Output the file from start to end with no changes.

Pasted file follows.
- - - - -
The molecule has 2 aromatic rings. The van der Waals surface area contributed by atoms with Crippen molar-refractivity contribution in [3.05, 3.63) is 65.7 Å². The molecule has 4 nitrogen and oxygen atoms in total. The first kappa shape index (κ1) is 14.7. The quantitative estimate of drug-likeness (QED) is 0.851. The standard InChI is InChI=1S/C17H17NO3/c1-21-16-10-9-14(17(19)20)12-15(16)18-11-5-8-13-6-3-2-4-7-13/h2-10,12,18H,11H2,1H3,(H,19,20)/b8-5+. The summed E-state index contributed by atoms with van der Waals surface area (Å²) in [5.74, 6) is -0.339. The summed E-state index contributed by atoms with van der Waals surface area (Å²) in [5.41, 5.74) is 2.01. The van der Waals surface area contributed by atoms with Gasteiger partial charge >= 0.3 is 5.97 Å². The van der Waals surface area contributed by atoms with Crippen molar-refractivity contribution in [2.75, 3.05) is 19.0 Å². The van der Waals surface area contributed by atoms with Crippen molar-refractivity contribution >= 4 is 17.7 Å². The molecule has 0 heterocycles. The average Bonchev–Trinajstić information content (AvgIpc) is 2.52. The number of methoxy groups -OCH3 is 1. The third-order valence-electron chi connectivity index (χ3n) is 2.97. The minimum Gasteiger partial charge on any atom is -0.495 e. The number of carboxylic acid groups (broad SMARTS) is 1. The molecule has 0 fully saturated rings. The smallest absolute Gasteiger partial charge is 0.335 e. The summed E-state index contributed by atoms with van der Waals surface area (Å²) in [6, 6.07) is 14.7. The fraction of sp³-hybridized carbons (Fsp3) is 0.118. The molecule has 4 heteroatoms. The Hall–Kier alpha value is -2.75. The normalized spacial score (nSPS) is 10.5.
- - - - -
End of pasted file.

The molecule has 2 aromatic rings. The van der Waals surface area contributed by atoms with Crippen molar-refractivity contribution in [3.05, 3.63) is 65.7 Å². The molecule has 4 nitrogen and oxygen atoms in total. The first kappa shape index (κ1) is 14.7. The quantitative estimate of drug-likeness (QED) is 0.851. The standard InChI is InChI=1S/C17H17NO3/c1-21-16-10-9-14(17(19)20)12-15(16)18-11-5-8-13-6-3-2-4-7-13/h2-10,12,18H,11H2,1H3,(H,19,20)/b8-5+. The summed E-state index contributed by atoms with van der Waals surface area (Å²) in [5.74, 6) is -0.339. The summed E-state index contributed by atoms with van der Waals surface area (Å²) in [5.41, 5.74) is 2.01. The van der Waals surface area contributed by atoms with Gasteiger partial charge >= 0.3 is 5.97 Å². The van der Waals surface area contributed by atoms with Crippen molar-refractivity contribution in [2.75, 3.05) is 19.0 Å². The van der Waals surface area contributed by atoms with Crippen molar-refractivity contribution >= 4 is 17.7 Å². The molecule has 0 heterocycles. The average Bonchev–Trinajstić information content (AvgIpc) is 2.52. The number of methoxy groups -OCH3 is 1. The third-order valence-electron chi connectivity index (χ3n) is 2.97. The minimum Gasteiger partial charge on any atom is -0.495 e. The number of carboxylic acid groups (broad SMARTS) is 1. The molecule has 0 fully saturated rings. The smallest absolute Gasteiger partial charge is 0.335 e. The summed E-state index contributed by atoms with van der Waals surface area (Å²) in [6, 6.07) is 14.7. The fraction of sp³-hybridized carbons (Fsp3) is 0.118. The molecule has 4 heteroatoms. The Hall–Kier alpha value is -2.75. The normalized spacial score (nSPS) is 10.5.